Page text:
• Opening Day

    Opening Day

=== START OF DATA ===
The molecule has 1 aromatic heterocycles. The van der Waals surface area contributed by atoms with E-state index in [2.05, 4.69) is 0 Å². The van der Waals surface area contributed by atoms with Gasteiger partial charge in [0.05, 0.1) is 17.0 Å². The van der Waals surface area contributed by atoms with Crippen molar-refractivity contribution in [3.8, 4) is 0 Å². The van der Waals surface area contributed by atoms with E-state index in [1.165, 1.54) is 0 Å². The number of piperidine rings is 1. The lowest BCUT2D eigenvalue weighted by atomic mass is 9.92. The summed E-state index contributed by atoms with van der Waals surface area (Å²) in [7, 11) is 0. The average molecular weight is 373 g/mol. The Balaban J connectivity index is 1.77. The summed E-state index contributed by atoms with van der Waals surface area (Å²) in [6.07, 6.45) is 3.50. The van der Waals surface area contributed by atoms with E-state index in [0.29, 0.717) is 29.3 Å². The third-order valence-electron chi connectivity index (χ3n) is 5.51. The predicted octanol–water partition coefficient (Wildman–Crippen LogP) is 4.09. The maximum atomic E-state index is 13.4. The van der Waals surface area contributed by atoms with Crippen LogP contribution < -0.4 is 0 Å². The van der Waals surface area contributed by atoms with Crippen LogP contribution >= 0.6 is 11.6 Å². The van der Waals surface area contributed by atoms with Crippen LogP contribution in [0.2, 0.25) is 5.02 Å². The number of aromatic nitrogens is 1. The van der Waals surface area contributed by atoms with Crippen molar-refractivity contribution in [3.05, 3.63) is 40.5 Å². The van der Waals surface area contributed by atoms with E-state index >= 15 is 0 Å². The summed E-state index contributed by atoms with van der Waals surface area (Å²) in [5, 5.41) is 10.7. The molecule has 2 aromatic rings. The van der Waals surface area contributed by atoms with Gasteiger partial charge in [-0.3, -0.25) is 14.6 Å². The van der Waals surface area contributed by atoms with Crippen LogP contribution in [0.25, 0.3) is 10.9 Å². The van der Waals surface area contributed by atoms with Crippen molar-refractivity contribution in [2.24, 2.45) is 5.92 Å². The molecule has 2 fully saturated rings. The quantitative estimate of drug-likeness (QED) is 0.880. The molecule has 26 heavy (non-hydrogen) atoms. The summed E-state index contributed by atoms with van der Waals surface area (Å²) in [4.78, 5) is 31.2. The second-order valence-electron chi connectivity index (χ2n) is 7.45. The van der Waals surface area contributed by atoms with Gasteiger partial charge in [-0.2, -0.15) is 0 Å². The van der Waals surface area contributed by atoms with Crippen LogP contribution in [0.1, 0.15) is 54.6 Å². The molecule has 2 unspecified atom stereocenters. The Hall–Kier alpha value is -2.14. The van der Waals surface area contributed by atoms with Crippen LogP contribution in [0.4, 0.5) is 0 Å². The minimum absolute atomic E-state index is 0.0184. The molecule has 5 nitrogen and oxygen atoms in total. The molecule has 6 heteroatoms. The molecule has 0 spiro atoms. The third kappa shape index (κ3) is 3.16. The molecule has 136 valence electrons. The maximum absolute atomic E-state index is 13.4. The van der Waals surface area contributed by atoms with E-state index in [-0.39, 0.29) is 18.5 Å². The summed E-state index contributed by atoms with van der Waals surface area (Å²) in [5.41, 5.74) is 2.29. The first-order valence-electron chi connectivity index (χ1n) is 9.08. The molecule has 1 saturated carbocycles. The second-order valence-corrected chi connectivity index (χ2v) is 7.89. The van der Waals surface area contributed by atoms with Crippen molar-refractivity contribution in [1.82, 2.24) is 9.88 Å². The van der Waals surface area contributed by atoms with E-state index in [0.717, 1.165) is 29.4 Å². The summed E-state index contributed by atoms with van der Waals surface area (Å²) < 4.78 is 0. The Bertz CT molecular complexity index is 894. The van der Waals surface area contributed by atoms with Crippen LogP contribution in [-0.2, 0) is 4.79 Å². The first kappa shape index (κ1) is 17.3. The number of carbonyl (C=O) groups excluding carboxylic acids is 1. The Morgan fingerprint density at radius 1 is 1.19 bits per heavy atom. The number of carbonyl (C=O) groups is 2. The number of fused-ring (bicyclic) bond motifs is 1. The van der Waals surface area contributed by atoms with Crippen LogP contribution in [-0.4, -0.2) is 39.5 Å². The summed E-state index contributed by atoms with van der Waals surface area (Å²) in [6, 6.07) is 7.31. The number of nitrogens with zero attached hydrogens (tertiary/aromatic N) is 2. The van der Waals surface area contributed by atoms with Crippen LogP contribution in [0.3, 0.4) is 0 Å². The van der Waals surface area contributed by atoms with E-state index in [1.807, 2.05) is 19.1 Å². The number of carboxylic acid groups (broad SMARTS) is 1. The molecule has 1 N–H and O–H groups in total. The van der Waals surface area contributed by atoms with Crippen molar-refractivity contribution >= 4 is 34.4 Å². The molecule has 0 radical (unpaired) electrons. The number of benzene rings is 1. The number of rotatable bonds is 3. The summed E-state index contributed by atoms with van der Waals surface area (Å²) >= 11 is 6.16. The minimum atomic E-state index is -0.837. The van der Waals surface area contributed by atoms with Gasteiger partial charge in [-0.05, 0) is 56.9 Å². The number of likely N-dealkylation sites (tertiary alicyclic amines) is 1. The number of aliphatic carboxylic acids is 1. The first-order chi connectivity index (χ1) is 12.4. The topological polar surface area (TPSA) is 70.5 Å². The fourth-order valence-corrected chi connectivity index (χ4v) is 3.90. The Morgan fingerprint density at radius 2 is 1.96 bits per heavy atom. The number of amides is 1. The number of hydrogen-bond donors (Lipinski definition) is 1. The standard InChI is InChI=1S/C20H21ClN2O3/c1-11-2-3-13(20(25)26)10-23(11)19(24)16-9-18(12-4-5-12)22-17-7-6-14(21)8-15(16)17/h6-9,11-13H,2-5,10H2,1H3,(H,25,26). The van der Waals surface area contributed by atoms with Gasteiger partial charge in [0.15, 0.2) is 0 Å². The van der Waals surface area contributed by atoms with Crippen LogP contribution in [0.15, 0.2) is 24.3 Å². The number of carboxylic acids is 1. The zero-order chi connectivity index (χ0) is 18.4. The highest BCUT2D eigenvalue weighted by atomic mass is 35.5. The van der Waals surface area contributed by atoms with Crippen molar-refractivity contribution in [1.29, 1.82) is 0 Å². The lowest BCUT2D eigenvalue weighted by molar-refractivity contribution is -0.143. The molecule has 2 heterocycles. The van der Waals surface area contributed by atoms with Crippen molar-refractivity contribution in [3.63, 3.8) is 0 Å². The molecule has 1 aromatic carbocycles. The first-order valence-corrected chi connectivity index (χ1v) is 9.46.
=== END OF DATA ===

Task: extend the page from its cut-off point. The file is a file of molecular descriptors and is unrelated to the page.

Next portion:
Our opening day at the Hammer Museum was a blast! Over two hundred visitors came through, and almost six hundred books were donated. David and I never stopped talking with patrons, while the scaffolding of work that keeps a bookstore running was heroically propped up by Hammer volunteer Tristan, and Libros Schmibros volunteers Becca Jensen and Denise Villegas. Becca and later Tristan imposed order on our storage area by starting to sift and alphabetize the newly donated books, while Denise ‘s fingers flew, entering our data more rapidly than any of us imagined possible. Meanwhile, the museum remained gracious and hospitable hosts to our hijinks, giving us the feeling that we had passed into some perfect and parallel world where we had but to imagine and reality would follow. –Colleen Jaurretche, co-director of Libros Schmibros ABOUT LIBROS SCHMIBROS The Hammer Museum’s Public Engagement program will bring an artist project